A total of 117 drug-resistant isolates (75 from cultures and 42 from smear-positive specimens) and 80 pansusceptible isolates (50 from cultures and 30 from smear-positive specimens) characterized previously were included in the study and tested by both assays. Overall, interpretable results were obtained for 196 isolates. The rpoB-specific bands were repeatedly weak for only one smear-positive specimen and therefore were excluded from the analysis. In general, interpretation of the results for both test strips was easy, but the intensities of the different hybridization bands varied. The TUB control band that should be positive in all MTBDR tests for MTBC strains was, in some cases, very weak with smear-positive specimens in the MTBDR assay but had good visibility in the new MTBDRplus assay.

Results of the GenoType MTBDR and MTBDRplus assays with DNA of MDR and pansusceptible culture isolates.

A total of 125 strains (75 MDR strains and 50 pansusceptible strains precharacterized by conventional DST; real-time PCR; and/or sequencing of the rpoB, katG, inhA, and ahpC genes) were tested by both assays. Both MTBDR assays accurately detected MTBC isolates by detection of the specific band in all (100%) strains. The interpretation of the banding pattern was comparable between the assays. Moreover, no discrepancies between the two assays and the real-time PCR/DNA sequencing results could be detected.

All 50 pansusceptible strains showed wild-type patterns by both assays. For 65 (86.7%) of the 75 MDR strains, the results of both assays were in agreement with the results of both DST and real-time PCR/DNA sequencing (Table (Table1).1). Both assays indicated RMP resistance in 74 strains (98.7%); only 1 strain could not be recognized as RMP resistant by the assays since it had a mutation outside the rpoB hot spot region. Both assays correctly identified the INH resistance of 65 strains (86.7%), comprised of 63 strains with a katG S315T mutation and 2 strains with an S315N mutation that was detected by the omission of the wild-type band. For one of these strains, both assays indicated the presence of two mutations (katG Mut T1 and katG Mut T2). DNA sequencing confirmed both mutations in this strain. Seven of the 63 strains with S315T mutations in katG gene had additional inhA mutations (5 strains with C15T alterations and 2 strains with T8C alterations).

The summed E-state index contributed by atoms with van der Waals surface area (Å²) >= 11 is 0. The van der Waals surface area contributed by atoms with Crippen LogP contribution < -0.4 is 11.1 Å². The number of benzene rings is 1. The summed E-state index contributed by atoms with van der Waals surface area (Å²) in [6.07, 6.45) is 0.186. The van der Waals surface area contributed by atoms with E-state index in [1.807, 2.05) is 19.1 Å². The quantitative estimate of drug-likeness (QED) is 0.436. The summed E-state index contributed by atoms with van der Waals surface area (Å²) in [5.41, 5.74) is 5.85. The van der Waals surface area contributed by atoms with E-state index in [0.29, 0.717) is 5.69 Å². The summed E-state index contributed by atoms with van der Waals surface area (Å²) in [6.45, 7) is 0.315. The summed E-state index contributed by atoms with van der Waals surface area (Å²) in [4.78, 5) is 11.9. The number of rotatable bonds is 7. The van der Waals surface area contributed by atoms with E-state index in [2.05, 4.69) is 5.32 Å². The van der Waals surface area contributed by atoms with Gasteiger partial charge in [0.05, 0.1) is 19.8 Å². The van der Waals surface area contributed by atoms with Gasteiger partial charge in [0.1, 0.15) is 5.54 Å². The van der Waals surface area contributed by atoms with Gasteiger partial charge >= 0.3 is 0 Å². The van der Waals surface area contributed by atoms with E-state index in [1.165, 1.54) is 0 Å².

GenoType MTBDRplus test results in comparison with GenoType MTBDR test results for detection of RMP and INH resistance in 75 MDR strainsa

The MTBDR assay indicated INH susceptibility in three strains (4.0%), whereas the MTBDRplus assays showed INH resistance due to a C15T alteration in inhA (Fig. (Fig.1).1). Both MTBDR assays failed to detect INH resistance in seven strains (9.3%) (two of these had ahpC mutations).

FIG. 1.
Representative patterns of a pansusceptible strain (rows 1) and an MDR strain (rows 2) which had an inhA C15T mutation in the regulatory region of inhA obtained by the new MTBDRplus assay (B) but not the MTBDR assay (A). The positions of the oligonucleotides ...

Provided that conventional DST is the “gold standard,” the sensitivities of the MTBDR assay were 98.7% for RMP resistance detection and 88.0% for INH resistance detection. While the sensitivity of the MTBDRplus assay was identical to that of the MTBDR assay for the detection of RMP resistance, it was slightly higher than that of the MTBDR assay for the detection of INH resistance (92.0%). Both assays had specificities of 100% for the detection of INH resistance.

Results of GenoType MTBDR and MTBDRplus assays with smear-positive sputum specimens with strains resistant to RMP and INH or INH but not RMP and with pansusceptible strains.